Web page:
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7 Ways To Increase Low T3 Levels

It’s common for people with hypothyroidism and Hashimoto’s Thyroiditis to have low levels of triiodothyronine, also known as T3.  Sometimes the T3 levels will be within the lab reference range, but less than optimal.  On the other hand, sometimes they will be outside of the lab reference range.  Either way, the goal is to try to bring the T3 to an optimal level, and in this blog post I’ll discuss seven ways to increase low T3 levels.

Before I discuss the seven ways to increase low T3 levels, you might wonder why I’m not talking about T4 in this post.  In 2016 I did release a blog post entitled “7 Causes of Low T4 Levels [1]”, and while some of the same factors will cause low T3 levels, there are different causes as well.  In addition, I usually recommend to test for the free T3 levels, and from an optimal perspective you want to see these levels between 3.0 and 3.5 pg/ml, although some sources will suggest a tighter range (i.e. between 3.2 and 3.5 pg/ml).

It’s also important to mention that not all medical doctors will test the T3 levels.  Many will only test the TSH and T4, while some will test the TSH alone.  The reason for this is because in most cases the T3 isn’t going to change their recommendations, as most medical doctors will 1) base their recommendations off of the TSH, and 2) prescribe synthetic thyroid hormone to just about all of their patients with a hypothyroid condition. If this describes your doctor then you might want to consider switching to a different doctor, or another option is to try to order free T3 on your own.

With that being said, let’s go ahead and look at the seven ways to increase low T3 levels.  Please keep in mind that I’m not listing these in the order I recommend.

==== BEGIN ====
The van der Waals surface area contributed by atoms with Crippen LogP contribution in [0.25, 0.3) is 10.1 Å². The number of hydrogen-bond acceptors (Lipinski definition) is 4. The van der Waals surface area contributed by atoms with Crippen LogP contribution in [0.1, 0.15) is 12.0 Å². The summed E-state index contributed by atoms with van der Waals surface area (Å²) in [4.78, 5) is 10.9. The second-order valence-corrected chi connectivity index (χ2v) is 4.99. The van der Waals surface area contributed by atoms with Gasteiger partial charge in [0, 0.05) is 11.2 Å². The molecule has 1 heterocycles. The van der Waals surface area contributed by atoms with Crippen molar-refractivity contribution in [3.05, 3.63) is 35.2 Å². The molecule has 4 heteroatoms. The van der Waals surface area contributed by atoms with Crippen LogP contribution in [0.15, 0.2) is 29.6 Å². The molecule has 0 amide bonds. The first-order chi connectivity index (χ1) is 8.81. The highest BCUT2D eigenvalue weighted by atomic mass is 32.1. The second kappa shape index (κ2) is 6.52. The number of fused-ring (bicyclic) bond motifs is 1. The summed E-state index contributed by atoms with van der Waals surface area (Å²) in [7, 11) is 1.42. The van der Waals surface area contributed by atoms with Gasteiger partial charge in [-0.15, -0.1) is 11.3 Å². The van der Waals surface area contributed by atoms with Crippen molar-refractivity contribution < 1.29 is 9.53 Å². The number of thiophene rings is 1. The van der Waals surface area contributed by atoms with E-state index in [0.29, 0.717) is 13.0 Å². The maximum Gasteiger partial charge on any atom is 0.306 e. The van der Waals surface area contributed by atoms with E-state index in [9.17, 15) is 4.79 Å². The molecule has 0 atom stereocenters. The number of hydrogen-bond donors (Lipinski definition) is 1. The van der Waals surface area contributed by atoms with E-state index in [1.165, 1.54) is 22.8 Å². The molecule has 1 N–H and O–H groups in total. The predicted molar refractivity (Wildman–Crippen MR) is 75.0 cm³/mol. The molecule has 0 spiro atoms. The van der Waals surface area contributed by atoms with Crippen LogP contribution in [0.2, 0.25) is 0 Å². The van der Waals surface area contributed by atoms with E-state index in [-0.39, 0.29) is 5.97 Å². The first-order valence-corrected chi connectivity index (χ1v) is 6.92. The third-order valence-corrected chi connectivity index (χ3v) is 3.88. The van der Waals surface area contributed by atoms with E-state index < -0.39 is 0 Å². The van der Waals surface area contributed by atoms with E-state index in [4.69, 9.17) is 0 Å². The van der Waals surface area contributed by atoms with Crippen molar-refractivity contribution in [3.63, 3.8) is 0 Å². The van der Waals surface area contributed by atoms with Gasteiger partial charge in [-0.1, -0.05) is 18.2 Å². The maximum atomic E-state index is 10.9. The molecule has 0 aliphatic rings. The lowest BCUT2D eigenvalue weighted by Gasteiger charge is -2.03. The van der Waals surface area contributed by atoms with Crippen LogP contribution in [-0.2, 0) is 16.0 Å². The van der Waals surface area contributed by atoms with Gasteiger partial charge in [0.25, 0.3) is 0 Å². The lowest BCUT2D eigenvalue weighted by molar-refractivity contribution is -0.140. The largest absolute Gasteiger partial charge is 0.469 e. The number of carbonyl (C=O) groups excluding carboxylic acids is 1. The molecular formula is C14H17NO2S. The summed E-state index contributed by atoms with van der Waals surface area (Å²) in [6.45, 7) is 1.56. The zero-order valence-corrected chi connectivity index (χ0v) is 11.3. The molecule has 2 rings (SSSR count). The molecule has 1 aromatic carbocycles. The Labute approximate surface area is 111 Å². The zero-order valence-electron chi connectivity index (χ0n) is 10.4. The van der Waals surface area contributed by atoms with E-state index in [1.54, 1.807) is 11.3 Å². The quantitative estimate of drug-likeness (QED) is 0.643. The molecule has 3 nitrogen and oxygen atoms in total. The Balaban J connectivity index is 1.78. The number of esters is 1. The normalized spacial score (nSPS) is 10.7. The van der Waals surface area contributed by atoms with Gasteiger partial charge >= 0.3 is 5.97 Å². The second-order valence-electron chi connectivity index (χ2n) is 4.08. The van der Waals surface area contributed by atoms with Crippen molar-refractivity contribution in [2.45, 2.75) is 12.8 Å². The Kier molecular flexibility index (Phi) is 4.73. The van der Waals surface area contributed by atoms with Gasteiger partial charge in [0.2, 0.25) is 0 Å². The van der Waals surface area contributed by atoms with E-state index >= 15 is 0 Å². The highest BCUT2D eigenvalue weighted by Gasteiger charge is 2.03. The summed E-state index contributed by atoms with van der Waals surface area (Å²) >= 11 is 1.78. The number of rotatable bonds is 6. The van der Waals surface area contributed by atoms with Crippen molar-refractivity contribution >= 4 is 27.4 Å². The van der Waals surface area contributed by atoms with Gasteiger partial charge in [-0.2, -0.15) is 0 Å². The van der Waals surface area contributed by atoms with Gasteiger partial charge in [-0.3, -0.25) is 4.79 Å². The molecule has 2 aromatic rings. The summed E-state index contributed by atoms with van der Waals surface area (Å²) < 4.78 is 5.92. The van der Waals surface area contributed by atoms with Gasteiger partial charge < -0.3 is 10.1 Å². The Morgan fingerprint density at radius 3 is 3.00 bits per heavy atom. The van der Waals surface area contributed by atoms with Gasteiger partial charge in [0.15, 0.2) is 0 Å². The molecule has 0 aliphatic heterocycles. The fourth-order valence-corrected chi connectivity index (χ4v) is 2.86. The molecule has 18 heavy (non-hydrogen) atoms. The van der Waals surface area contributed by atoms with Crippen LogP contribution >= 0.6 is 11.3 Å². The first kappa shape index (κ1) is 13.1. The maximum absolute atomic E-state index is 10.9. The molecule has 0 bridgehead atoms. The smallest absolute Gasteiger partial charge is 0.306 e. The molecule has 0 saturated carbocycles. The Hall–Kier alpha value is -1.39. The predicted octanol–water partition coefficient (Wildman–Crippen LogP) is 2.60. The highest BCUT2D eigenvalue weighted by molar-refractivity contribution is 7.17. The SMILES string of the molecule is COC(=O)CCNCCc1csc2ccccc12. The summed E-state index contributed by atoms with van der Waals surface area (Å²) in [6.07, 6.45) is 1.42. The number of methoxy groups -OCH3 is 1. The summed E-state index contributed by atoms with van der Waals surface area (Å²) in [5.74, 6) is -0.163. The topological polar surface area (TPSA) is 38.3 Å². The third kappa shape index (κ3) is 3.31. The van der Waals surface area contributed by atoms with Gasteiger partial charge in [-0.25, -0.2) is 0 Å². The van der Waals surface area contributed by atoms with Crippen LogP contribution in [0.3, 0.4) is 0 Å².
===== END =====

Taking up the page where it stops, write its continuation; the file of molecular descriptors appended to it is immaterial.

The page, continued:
1. Take synthetic T4.  Although I’m starting with synthetic T4 because this is the most common recommendation by medical doctors to address both low T4 and low T3 levels, this isn’t my first preference.  And the reason for this is because while taking thyroid hormone replacement is necessary at times, this doesn’t do anything to address the underlying cause of the problem.  In addition, Synthroid is the most common brand of synthetic thyroid hormone medication [2] recommended, and it has a lot of fillers, along with artificial ingredients.  As a result, if someone absolutely needs to take synthetic T4, they should look into a more hypoallergenic form, such as Tirosint [3].

Some reading this might wonder how taking synthetic T4 will increase low or depressed T3 levels.  Well, T4 converts into T3, and so if someone has healthy levels of T4, then they should be able to convert the T4 into T3.  However, if someone has a problem converting T4 to T3 then taking synthetic T4 won’t be effective in raising T3 levels.

2. Synthetic T3.  If someone has low or depressed T3 levels, then it might make more sense to take synthetic T3 rather than synthetic T4.  Synthetic T3 is also known as liothyronine, with Cytomel being a common brand.  A recommended starting dosage is 25 mcg per day, although some will start with lower doses (i.e. 5 mcg).  While some medical doctors will recommend synthetic T3 if someone has low T3 levels, since T3 is the active form of thyroid hormone, many are cautious about doing this out of fear that the person will develop hyperthyroid symptoms [4].

Earlier I mentioned that it might make more sense for someone who has low or depressed T3 levels to take synthetic T3 instead of synthetic T4, although it depends on the situation.  For example, if someone has depressed levels of both T4 and T3, then it wouldn’t make sense to only have the person take synthetic T3.  In fact, as I mentioned previously, if the person is able to convert T4 to T3 then in this scenario they might be fine just taking synthetic T4, although in some cases taking both synthetic T4 and T3 might be warranted.  On the other hand, if someone has normal levels of T4 and low or depressed levels of T3, then this might be a good indication that synthetic T3 is needed.